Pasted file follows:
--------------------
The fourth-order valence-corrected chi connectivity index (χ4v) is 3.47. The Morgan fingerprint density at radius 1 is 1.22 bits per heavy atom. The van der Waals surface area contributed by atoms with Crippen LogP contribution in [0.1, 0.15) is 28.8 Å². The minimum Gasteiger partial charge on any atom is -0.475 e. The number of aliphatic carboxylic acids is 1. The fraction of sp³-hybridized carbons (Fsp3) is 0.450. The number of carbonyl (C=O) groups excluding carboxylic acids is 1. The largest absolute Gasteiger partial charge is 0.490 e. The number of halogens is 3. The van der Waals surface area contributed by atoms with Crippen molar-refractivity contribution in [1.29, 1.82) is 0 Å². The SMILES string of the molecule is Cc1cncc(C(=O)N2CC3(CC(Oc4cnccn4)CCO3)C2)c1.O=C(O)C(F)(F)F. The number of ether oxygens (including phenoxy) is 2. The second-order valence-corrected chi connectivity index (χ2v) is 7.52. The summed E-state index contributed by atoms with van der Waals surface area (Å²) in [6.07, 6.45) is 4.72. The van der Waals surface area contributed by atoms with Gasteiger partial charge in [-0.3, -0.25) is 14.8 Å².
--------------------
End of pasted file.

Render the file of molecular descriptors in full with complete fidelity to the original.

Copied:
The fourth-order valence-corrected chi connectivity index (χ4v) is 3.47. The Morgan fingerprint density at radius 1 is 1.22 bits per heavy atom. The van der Waals surface area contributed by atoms with Crippen LogP contribution in [0.1, 0.15) is 28.8 Å². The minimum Gasteiger partial charge on any atom is -0.475 e. The number of aliphatic carboxylic acids is 1. The fraction of sp³-hybridized carbons (Fsp3) is 0.450. The number of carbonyl (C=O) groups excluding carboxylic acids is 1. The largest absolute Gasteiger partial charge is 0.490 e. The number of halogens is 3. The van der Waals surface area contributed by atoms with Crippen molar-refractivity contribution in [1.29, 1.82) is 0 Å². The SMILES string of the molecule is Cc1cncc(C(=O)N2CC3(CC(Oc4cnccn4)CCO3)C2)c1.O=C(O)C(F)(F)F. The number of ether oxygens (including phenoxy) is 2. The second-order valence-corrected chi connectivity index (χ2v) is 7.52. The summed E-state index contributed by atoms with van der Waals surface area (Å²) in [6.07, 6.45) is 4.72. The van der Waals surface area contributed by atoms with Gasteiger partial charge in [-0.3, -0.25) is 14.8 Å².